White River National Wildlife Refuge, ARKANSAS

Summer 1996















































































In the 1996, when I was 28, I responded to an advertisement tacked to the job board in Holdsworth Hall and had was accepted as a field assistant for a project run by the University of Tennessee.


The team I was joining was set to live in a motel in the small town of Saint Charles, Arkansas, which lies in the southeastern portion of the state. This location was chosen because it was the only rental property anywhere near a section of the White River National Wildlife Refuge, where we were going to conduct our study. Most of the land surrounding the refuge was unincorporated farmland, which made the presence of a small town of 199 people a lucky thing indeed.

I jumped on a plane at Bradley International Airport (near Hartford, CT) headed down to Nashville where I was to meet up with the project leader. I had never met any of the people I would be working with, so there was a little tension as I walked off the plane, but everything turned out fine.

The Swamp

I will always regret the fact that I had not yet started my photography career and only had a basic point-and-shoot camera with me. A real camera would have allowed me to capture some astounding imagery, but the photos I did take still tell a fairly good story of where I was and what I was doing.

I was in a bottomland hardwood forest in the southeastern United States and I was looking for prothonotary warblers, white-eyed vireos, acadian flycatchers, yellow-billed cuckoos, and any other birds that I found nesting in our study sites. I found all of them, but don't have a single photo of any of them.

Say What?

What I did take pictures of was the landscape. The White River NWR is flooded seasonally, but when I arrived the waters had not yet begun to rise. The terrain was flat, wooded with very interesing trees, and filled with snakes (again..no pictures).

An example of how complete the flooding was can be seen by looking at this picture. The sign with the flagging above it was to indicate that only ATVs were permitted on this particular road. We had to put the stick with the orange flagging on top of the sign because the water got so deep that the sign was completely underwater. Whenever we came through this area with one of the power boats we would hit the sign with the propeller, so we needed to know where the sign was so we could avoid it.

Holy Crap!


At the height of the flooding we could no longer get anywhere near the study sites using our truck. So, the roads became routes for our powerboats. As this photo shows, however, the going was never easy. The water was up to 20 feet deep, which meant we had to navigate throught the tops of some of the trees. Our daily work involved getting in the power boat, riding out to a study site where our canoes had been chained up the day before, getting into the canoes and chaining the powerboat to a tree, working in the forest for 8-10 hours, and then heading for a rendezvous point on another study site where we would chain up our canoes and wait to be picked up.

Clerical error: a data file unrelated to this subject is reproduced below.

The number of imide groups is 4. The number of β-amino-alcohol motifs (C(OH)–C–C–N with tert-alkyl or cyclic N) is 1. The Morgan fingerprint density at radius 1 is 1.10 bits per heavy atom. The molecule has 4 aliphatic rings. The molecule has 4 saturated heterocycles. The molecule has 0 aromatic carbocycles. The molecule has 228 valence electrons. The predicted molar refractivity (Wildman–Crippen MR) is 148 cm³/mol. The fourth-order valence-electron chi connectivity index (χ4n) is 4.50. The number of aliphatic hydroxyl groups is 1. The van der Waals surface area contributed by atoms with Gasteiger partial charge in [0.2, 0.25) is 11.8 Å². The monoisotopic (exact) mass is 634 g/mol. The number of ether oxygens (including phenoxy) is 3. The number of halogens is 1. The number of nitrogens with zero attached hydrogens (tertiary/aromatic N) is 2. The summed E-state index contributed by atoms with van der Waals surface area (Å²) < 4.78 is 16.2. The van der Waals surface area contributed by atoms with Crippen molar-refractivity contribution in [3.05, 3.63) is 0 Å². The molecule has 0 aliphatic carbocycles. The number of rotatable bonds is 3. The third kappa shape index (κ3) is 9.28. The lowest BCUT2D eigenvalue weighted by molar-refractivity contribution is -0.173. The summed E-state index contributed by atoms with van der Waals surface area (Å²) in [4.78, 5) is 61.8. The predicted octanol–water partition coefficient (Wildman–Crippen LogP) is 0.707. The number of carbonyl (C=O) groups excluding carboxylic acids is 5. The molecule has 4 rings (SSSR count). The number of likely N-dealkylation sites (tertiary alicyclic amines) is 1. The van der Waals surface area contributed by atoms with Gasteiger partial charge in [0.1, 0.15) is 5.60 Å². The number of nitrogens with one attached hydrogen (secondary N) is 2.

I took this photo while I was taking the power boat to pick up the other members of the team. In order to assure that I had a canoe for the following day I had to lift it into the boat with me and then head off through the flooded forest. This job was one of the real adventures that I have experienced during my career!!

Toward the end of the season I decided that I wanted to get some photos of myself, so I took a point-and-shoot camera with a timer, set it in a tree, and took some pictures. This photo shows the water is just beginning to fall (note the high water mark in the bushes behind me).

I took this next photo on one of the last days that I spent in Arkansas. The water was still falling, and canoes were no longer useful because there were too many places where the higher ground was exposed. So, we had to walk through a combination of dry ground, muddy ground, and completely flooded ground. I had heard a young red-shouldered hawk calling from its nest and decided to investigate, but had to stop when I reached water that was too deep to continue walking in. There were aligators in the area, so I didn't want to feel completely helpless. I took my camera, set it down on a peice of floating cypress wood, and took this picture.

I have told Sue many times that I would love to return to the White River NWR, rent a boat, and retrace my steps with some proper photographic equipment. Until that day, however, I'll always remember the amazing sights and sounds that I witnessed and I will always be glad that I took the chance to go on an adventure!

Copyright 2006 William Danielson